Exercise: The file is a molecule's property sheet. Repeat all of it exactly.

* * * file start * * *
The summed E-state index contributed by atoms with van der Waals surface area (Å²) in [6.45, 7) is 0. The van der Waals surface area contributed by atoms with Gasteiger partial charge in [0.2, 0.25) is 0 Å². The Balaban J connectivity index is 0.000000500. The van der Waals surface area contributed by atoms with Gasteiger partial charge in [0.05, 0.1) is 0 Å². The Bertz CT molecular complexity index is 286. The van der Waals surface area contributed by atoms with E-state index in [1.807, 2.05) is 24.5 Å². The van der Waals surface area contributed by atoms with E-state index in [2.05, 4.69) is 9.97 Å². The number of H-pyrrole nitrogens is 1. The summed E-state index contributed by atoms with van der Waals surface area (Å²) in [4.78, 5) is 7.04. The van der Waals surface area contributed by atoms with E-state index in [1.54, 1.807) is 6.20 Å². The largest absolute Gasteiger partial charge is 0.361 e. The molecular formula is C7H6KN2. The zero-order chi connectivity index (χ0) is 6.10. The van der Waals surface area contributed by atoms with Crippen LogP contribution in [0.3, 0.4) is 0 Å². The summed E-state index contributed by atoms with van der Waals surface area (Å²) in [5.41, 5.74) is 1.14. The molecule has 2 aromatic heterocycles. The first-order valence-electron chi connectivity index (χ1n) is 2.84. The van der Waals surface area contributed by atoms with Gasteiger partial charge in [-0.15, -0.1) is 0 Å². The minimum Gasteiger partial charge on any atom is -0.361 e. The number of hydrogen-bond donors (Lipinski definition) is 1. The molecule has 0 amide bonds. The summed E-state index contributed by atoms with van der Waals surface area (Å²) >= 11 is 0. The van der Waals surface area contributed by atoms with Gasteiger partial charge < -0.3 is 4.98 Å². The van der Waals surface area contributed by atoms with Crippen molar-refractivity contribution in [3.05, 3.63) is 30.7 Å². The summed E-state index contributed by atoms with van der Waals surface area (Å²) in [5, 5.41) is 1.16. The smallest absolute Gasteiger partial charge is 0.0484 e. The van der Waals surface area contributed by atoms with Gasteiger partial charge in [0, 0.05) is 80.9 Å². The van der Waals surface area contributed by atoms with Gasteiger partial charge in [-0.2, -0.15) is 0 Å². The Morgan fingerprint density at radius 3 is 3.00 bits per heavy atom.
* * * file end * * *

The summed E-state index contributed by atoms with van der Waals surface area (Å²) in [6.45, 7) is 0. The van der Waals surface area contributed by atoms with Gasteiger partial charge in [0.2, 0.25) is 0 Å². The Balaban J connectivity index is 0.000000500. The van der Waals surface area contributed by atoms with Gasteiger partial charge in [0.05, 0.1) is 0 Å². The Bertz CT molecular complexity index is 286. The van der Waals surface area contributed by atoms with E-state index in [1.807, 2.05) is 24.5 Å². The van der Waals surface area contributed by atoms with E-state index in [2.05, 4.69) is 9.97 Å². The number of H-pyrrole nitrogens is 1. The summed E-state index contributed by atoms with van der Waals surface area (Å²) in [4.78, 5) is 7.04. The van der Waals surface area contributed by atoms with E-state index in [1.54, 1.807) is 6.20 Å². The largest absolute Gasteiger partial charge is 0.361 e. The molecular formula is C7H6KN2. The zero-order chi connectivity index (χ0) is 6.10. The van der Waals surface area contributed by atoms with Crippen LogP contribution in [0.3, 0.4) is 0 Å². The summed E-state index contributed by atoms with van der Waals surface area (Å²) in [5.41, 5.74) is 1.14. The molecule has 2 aromatic heterocycles. The first-order valence-electron chi connectivity index (χ1n) is 2.84. The van der Waals surface area contributed by atoms with Gasteiger partial charge in [-0.15, -0.1) is 0 Å². The minimum Gasteiger partial charge on any atom is -0.361 e. The number of hydrogen-bond donors (Lipinski definition) is 1. The molecule has 0 amide bonds. The summed E-state index contributed by atoms with van der Waals surface area (Å²) >= 11 is 0. The van der Waals surface area contributed by atoms with Gasteiger partial charge < -0.3 is 4.98 Å². The van der Waals surface area contributed by atoms with Crippen molar-refractivity contribution in [3.05, 3.63) is 30.7 Å². The summed E-state index contributed by atoms with van der Waals surface area (Å²) in [5, 5.41) is 1.16. The smallest absolute Gasteiger partial charge is 0.0484 e. The van der Waals surface area contributed by atoms with Gasteiger partial charge in [0, 0.05) is 80.9 Å². The van der Waals surface area contributed by atoms with Gasteiger partial charge in [-0.2, -0.15) is 0 Å². The Morgan fingerprint density at radius 3 is 3.00 bits per heavy atom.